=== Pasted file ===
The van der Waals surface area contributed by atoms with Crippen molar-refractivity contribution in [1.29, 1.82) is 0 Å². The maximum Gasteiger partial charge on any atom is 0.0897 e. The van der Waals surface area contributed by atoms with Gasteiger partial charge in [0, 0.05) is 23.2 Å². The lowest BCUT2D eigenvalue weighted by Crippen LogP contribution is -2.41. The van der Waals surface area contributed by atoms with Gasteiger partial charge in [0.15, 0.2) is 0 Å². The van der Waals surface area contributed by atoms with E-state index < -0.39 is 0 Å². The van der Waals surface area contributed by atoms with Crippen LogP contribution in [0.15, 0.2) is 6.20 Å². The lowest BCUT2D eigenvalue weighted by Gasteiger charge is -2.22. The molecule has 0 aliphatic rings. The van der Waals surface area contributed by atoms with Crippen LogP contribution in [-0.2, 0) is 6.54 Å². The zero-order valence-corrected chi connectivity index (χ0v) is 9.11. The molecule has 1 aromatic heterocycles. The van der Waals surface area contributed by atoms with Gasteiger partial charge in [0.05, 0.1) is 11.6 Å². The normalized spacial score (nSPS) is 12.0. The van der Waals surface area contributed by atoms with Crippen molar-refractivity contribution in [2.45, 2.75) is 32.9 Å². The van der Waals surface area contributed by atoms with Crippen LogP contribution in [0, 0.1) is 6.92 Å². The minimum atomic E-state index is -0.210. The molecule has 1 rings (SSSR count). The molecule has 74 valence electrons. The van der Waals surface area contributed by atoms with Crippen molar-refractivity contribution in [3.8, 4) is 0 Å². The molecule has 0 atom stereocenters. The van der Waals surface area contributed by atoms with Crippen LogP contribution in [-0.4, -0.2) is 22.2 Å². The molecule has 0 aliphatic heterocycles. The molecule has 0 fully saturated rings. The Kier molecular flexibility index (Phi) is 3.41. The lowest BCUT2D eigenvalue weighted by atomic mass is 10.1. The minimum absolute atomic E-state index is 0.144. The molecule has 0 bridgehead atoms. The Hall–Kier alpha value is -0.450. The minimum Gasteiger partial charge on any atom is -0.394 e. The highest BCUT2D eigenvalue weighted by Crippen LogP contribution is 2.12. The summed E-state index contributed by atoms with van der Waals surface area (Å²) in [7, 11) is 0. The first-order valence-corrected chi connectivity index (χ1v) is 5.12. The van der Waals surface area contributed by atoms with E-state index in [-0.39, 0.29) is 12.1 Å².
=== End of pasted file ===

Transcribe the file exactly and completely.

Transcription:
The van der Waals surface area contributed by atoms with Crippen molar-refractivity contribution in [1.29, 1.82) is 0 Å². The maximum Gasteiger partial charge on any atom is 0.0897 e. The van der Waals surface area contributed by atoms with Gasteiger partial charge in [0, 0.05) is 23.2 Å². The lowest BCUT2D eigenvalue weighted by Crippen LogP contribution is -2.41. The van der Waals surface area contributed by atoms with Gasteiger partial charge in [0.15, 0.2) is 0 Å². The van der Waals surface area contributed by atoms with E-state index < -0.39 is 0 Å². The van der Waals surface area contributed by atoms with Crippen LogP contribution in [0.15, 0.2) is 6.20 Å². The lowest BCUT2D eigenvalue weighted by Gasteiger charge is -2.22. The molecule has 0 aliphatic rings. The van der Waals surface area contributed by atoms with Crippen LogP contribution in [-0.2, 0) is 6.54 Å². The zero-order valence-corrected chi connectivity index (χ0v) is 9.11. The molecule has 1 aromatic heterocycles. The van der Waals surface area contributed by atoms with Gasteiger partial charge in [0.05, 0.1) is 11.6 Å². The normalized spacial score (nSPS) is 12.0. The van der Waals surface area contributed by atoms with Crippen molar-refractivity contribution in [2.45, 2.75) is 32.9 Å². The van der Waals surface area contributed by atoms with Crippen LogP contribution in [0, 0.1) is 6.92 Å². The minimum atomic E-state index is -0.210. The molecule has 1 rings (SSSR count). The molecule has 74 valence electrons. The van der Waals surface area contributed by atoms with Crippen molar-refractivity contribution in [3.8, 4) is 0 Å². The molecule has 0 atom stereocenters. The van der Waals surface area contributed by atoms with Crippen LogP contribution in [-0.4, -0.2) is 22.2 Å². The molecule has 0 aliphatic heterocycles. The molecule has 0 fully saturated rings. The Kier molecular flexibility index (Phi) is 3.41. The lowest BCUT2D eigenvalue weighted by atomic mass is 10.1. The minimum absolute atomic E-state index is 0.144. The molecule has 0 bridgehead atoms. The Hall–Kier alpha value is -0.450. The minimum Gasteiger partial charge on any atom is -0.394 e. The highest BCUT2D eigenvalue weighted by Crippen LogP contribution is 2.12. The summed E-state index contributed by atoms with van der Waals surface area (Å²) in [7, 11) is 0. The first-order valence-corrected chi connectivity index (χ1v) is 5.12. The van der Waals surface area contributed by atoms with E-state index in [-0.39, 0.29) is 12.1 Å².